Dr. Juliet Lee, medical anthropologist at the Pacific
Research Institute for Research and Evaluation (PIRE) and Dr. Victor Garcia,
Director of MARTI and Distinguished University Professor, have co-organized a
workshop for the 39th annual Research Society on Alcoholism (RSA)
Scientific Meeting. The meeting, which is scheduled for June 25–29, 2016, in New
Orleans, Louisiana, provides a meeting place for professionals from all over to
interact and present on their alcohol-related research.
The workshop “Health Disparities in Alcohol and Other Drug
Problems and Health Equity Approaches: Theories, Methods, and Applications” will
review scientific goals for research on disparities in problems related to use
and misuse of alcohol and other substances, provide frameworks for research and
prevention, and demonstrate means to address identified challenges.
The workshop will include presentations that come from both
established and emerging investigators representing basic science studies and
preventive interventions addressing disparities experienced by African
American, American Indian, Asian American, Latino, and LGBT communities. Speakers
of the workshop include: Eliseo Pérez-Stable, director of the National
Institute on Minority Health Disparities at NIH; Judith A. Arroyo, PhD, a
clinical psychologist and the Minority Health and Health Disparities
coordinator for the Office of the Director at the National Institute on Alcohol
Abuse and Alcoholism; and Joseph G. L. Lee, PhD, MPH, an assistant professor in
the Department of Health Education and Promotion at East Carolina University,
among others. Roundtable discussions after each session will help to enhance
interaction as well as foster sharing ideas and developing future research.
Those who are interested in participating in the workshop can
find additional information on the conference website. Registration information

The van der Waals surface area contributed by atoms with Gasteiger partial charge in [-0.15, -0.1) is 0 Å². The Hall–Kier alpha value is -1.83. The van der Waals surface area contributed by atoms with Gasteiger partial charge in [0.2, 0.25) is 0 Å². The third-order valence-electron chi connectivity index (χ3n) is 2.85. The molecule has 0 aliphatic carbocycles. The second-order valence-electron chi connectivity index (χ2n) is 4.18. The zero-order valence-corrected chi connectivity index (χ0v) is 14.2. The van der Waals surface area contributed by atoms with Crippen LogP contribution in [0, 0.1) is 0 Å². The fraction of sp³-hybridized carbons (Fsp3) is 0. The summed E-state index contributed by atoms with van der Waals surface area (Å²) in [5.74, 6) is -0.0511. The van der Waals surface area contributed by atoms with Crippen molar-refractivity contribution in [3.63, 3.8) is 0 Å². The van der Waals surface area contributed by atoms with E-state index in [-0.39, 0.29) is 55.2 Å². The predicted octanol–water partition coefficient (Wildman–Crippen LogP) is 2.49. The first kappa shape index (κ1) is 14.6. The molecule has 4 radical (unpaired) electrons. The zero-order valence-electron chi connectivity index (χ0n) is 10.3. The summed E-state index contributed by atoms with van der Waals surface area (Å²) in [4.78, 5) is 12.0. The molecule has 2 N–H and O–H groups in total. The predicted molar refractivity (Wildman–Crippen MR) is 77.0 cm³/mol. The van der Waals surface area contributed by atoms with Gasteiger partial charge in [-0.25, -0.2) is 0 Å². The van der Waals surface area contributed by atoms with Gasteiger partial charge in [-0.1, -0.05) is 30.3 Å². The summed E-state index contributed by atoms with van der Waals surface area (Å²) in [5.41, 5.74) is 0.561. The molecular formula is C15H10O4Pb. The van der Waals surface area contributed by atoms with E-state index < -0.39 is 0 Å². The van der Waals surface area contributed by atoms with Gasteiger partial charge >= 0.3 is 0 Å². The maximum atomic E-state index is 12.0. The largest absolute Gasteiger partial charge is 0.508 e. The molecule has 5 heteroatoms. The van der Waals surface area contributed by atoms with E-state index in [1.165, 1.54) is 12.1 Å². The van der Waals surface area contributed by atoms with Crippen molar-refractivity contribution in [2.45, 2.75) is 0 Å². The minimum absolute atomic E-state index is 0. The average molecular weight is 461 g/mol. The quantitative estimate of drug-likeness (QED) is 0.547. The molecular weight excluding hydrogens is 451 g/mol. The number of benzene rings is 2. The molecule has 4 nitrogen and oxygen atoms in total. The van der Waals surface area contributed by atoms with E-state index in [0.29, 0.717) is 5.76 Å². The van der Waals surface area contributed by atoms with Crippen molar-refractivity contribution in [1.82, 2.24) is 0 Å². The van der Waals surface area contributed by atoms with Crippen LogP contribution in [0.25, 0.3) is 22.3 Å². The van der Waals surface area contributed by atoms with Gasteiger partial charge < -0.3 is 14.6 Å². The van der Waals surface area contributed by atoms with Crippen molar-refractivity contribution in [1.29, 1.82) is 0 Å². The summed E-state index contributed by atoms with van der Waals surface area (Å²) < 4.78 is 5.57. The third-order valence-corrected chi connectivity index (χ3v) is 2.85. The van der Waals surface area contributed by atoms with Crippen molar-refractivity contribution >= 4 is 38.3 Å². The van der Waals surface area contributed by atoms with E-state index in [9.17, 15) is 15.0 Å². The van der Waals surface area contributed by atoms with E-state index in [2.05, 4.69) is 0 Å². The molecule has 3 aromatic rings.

and forms will be posted in March. Dates and deadlines for registration and
fees for the conference can be found at the following links: Registration and Fees
The Research Society on Alcoholism (RSA) was established in
1976 to assist and encourage the application of research to the solution of
problems related to alcoholism. RSA was created to serve as a meeting ground
for professionals and an interdisciplinary crossroad for the understanding of
the causes of and potential cures for alcoholism and alcohol-related problems.
The purpose of RSA is to promote research that can lead the way toward
prevention and treatment of alcoholism.
One way that RSA serves as a meeting ground is through their
annual meeting. It allows the opportunity to meet people in various disciplines
that are doing alcohol-related research. The meeting also gives both members
and nonmembers the opportunity to present their latest alcohol-related research.
The 2016 RSA Scientific Meeting will be held June 25–29 in New Orleans,
Louisiana. The primary goal of the meeting is to provide a forum for alcohol
researchers to present their latest findings and learn about new research
developments in an environment that promotes interaction.
Dr. Juliet Lee, medical anthropologist and co-sponsor of the
“Health Disparities in Alcohol and Other Drug Problems and Health Equity
Approaches: Theories, Methods, and Applications” workshop, received her MA in
Asian Studies from the University of Hawaii and completed her PhD in
Anthropology at the University of Virginia. For her dissertation, she conducted
intensive ethnographic fieldwork on public policy and social change in eastern
Indonesia. She joined the Pacific Institute for Research and Evaluation (PIRE)
in 1999 as an NIAAA Post-Doctoral Fellow at the Prevention Research Center
(PRC), a center of PIRE. PIRE’s emphasis
on environmental prevention research led to the creation of the PRC in 1983,
one of 27 national centers funded by the National Institute of Alcohol and
Alcohol Abuse (NIAAA). The focus of PRC is on preventing alcohol and other drug
problems through understanding the social, cultural, and legal environments in
which people live.
Dr. Lee’s research focuses on social and environmental
aspects of substance use and misuse, while emphasizing participatory approaches
to research and prevention. Dr. Lee is currently the principal investigator on
a mixed-methods study of bar drinking, co-principal investigator on a Youth
Participatory Action Research project addressing tobacco environment for
Southeast Asian American youth, and co-investigator on projects aiming to
reduce and prevent drinking among Native American youth and smoking in tribal
owned casinos. Her recent publications include: “A Critical assessment of bias
in survey studies using location-based sampling to recruit patrons in bars” in Substance Use and Misuse; “Stigma among
California’s medical marijuana patients” in the Journal of Psychoactive Drugs; and “Off-premise alcohol outlets on
and around tribal land: Risks for rural California Indian youth” in the Journal of Ethnicity in Substance Abuse.